The depreciation of money caused by banking, has been repeatedly and successfully urged both under the state and federal governments, as a reason, for an increase of wages and expenditure; and has considerably aggravated taxation, both state and federal. Whatever increase of wages or expenditure has been produced by banking, has been nearly a total loss to the nation, unless it can be proved, that an increase of taxation is a publick benefit; a doctrine, which all governments have inculcated, and no nation has yet believed. The reader must compute the extent of this increased taxation, both state and federal, for himself. I can only furnish him with two facts. The federal expenditure in the time of Washington amounted to about three millions annually, and in that of Jefferson to about six. At the first epoch, the United States were paying the interest of their debt; at the second, both the interest and a portion of the principal. Now, the expenditure of the federal government exceeds twenty-five millions. The same candour which will admit, that only a portion of this rapid increase of taxation is attributable to banking, must also allow that much of it is so. I compute the additional taxation, state and federal, thus derived, at not less than five millions annually; paid for the facility of transmitting the publick money from one place to another. Neither our army, nor our navy costs so much. Whatever is the amount, it undoubtedly is directly the reverse of fiscal convenience or utility; that is, in regard to the nation; for I know that it is not rare for governments to consider an increase of taxation as “a convenient, useful and essential instrument in the prosecution of fiscal operations,” and that banking has therefore been very much of a favourite with those of the old world. I acquit, however, all our governments of this design, because I believe they never thought of it, however extensively their laws may have brought it about. It only happened from the circumstance, that similar causes, either in the west or east, will generally produce similar effects. In the east, exclusive privileges have invariably turned out to be publick grievances; and aggravated taxation, legal extravagance and pauperism, have regularly brought up the rear of banking. But our legislatures have fondly hoped, that exclusive privileges, granted by good republicans, would be publick blessings.
It was once asserted, that banking would reimburse the loss it caused to the nation in aggravating wages, expense and taxation, by enhancing the price of our commodities; and the argument kept its ground, so long as these brought a high price in Europe; but woful experience has detected the delusion. It is at length demonstrated, that the price of our exports is fixed in foreign markets, and that banking does not, by enhancing it, reimburse the nation for the increase of taxation it causes. The argument of the court can derive no benefit from any utility in banking, except in fiscal operations, as it does not pretend a right to extend the powers of congress from any general considerations of national good; but only as means appurtenant to an actual delegated power, which in this case it supposes to be the power of taxation, though called “fiscal operations.” But, whilst the court, in sustaining this argument, is limited to the convenience of banking for the execution of a delegated power, in refuting it, all the national inconveniences it causes are fair counterpoises against its solitary convenience of transmitting publick money. This is, apparently, a pecuniary convenience; but if we pay for it more than it saves, by the increase of taxation arising from the depreciation of bank currency, it is clearly a pecuniary inconvenience; and it is not yet contended, that the powers of congress may be extended by implication to rights inconvenient and oppressive to the nation. No one, who computes impartially, will hesitate to conclude, that the increase of taxation, caused by the depreciation of bank currency, infinitely exceeds the saving of transmitting taxes by bank instrumentality. Waving the facilities arising from bills or orders, which would be considerable, I will venture to assert, that if it was removed under a military escort, the expense would be comparatively trifling.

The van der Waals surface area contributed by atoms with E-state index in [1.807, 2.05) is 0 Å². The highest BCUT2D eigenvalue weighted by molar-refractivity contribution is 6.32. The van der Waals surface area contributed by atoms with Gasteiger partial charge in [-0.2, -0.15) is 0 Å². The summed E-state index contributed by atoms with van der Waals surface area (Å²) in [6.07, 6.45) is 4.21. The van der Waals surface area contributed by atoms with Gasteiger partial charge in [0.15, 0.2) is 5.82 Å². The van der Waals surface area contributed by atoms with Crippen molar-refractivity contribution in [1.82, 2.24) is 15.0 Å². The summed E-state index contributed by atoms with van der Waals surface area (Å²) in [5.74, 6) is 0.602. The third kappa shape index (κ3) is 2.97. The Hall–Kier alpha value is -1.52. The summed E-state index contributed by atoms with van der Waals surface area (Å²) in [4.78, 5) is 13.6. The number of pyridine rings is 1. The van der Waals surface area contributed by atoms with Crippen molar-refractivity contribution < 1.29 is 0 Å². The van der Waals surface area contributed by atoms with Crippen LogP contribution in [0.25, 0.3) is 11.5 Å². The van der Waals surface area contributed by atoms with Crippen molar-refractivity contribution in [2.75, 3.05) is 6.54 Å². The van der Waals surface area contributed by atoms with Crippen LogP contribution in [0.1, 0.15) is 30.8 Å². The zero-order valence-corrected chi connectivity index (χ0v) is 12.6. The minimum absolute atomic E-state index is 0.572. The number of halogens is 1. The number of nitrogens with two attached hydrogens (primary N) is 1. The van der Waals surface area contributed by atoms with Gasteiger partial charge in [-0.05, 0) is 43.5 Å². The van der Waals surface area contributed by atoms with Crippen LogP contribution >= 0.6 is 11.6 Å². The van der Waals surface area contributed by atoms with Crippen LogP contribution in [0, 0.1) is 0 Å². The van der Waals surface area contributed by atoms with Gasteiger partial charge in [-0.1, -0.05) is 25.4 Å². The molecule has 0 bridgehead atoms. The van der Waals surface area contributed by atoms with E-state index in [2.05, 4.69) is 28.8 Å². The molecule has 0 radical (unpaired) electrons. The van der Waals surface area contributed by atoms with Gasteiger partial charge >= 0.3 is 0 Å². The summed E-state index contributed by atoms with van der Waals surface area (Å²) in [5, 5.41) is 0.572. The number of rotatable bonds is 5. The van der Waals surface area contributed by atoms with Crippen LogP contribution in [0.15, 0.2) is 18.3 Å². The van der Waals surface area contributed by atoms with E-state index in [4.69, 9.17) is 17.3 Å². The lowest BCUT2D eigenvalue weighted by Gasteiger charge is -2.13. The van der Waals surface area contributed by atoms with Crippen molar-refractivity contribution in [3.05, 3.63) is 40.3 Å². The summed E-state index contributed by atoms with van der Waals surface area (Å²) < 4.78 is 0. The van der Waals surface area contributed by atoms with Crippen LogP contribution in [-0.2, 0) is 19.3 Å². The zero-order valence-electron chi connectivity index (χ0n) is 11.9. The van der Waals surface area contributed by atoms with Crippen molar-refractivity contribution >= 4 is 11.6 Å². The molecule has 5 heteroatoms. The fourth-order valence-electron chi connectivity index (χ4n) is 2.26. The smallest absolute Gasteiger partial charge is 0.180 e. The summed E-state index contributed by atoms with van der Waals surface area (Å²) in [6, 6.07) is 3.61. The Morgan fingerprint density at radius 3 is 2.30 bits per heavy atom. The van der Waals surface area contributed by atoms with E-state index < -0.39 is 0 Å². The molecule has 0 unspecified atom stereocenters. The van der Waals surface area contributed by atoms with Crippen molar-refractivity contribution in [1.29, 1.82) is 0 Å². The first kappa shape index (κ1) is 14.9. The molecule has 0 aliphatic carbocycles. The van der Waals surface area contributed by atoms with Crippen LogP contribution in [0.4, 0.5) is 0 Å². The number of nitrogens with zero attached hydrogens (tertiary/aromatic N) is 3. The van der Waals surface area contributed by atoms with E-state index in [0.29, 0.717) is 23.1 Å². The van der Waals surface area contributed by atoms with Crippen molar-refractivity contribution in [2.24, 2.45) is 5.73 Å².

To the increase of taxation by banking, another great item of pecuniary loss is to be added. The local depreciation of its currency causes us to pay an additional price for our imports. Sellers will reimburse themselves for this depreciation, to our excessive injury when the balance of trade happens to be against us, by asking a price sufficient to enable them to make remittances in specie. And exclusively of the diminution of the precious metals thus caused, the difference between their value and the value of bank paper is a large item of national pecuniary loss, independently of the pecuniary individual loss arising from the same cause.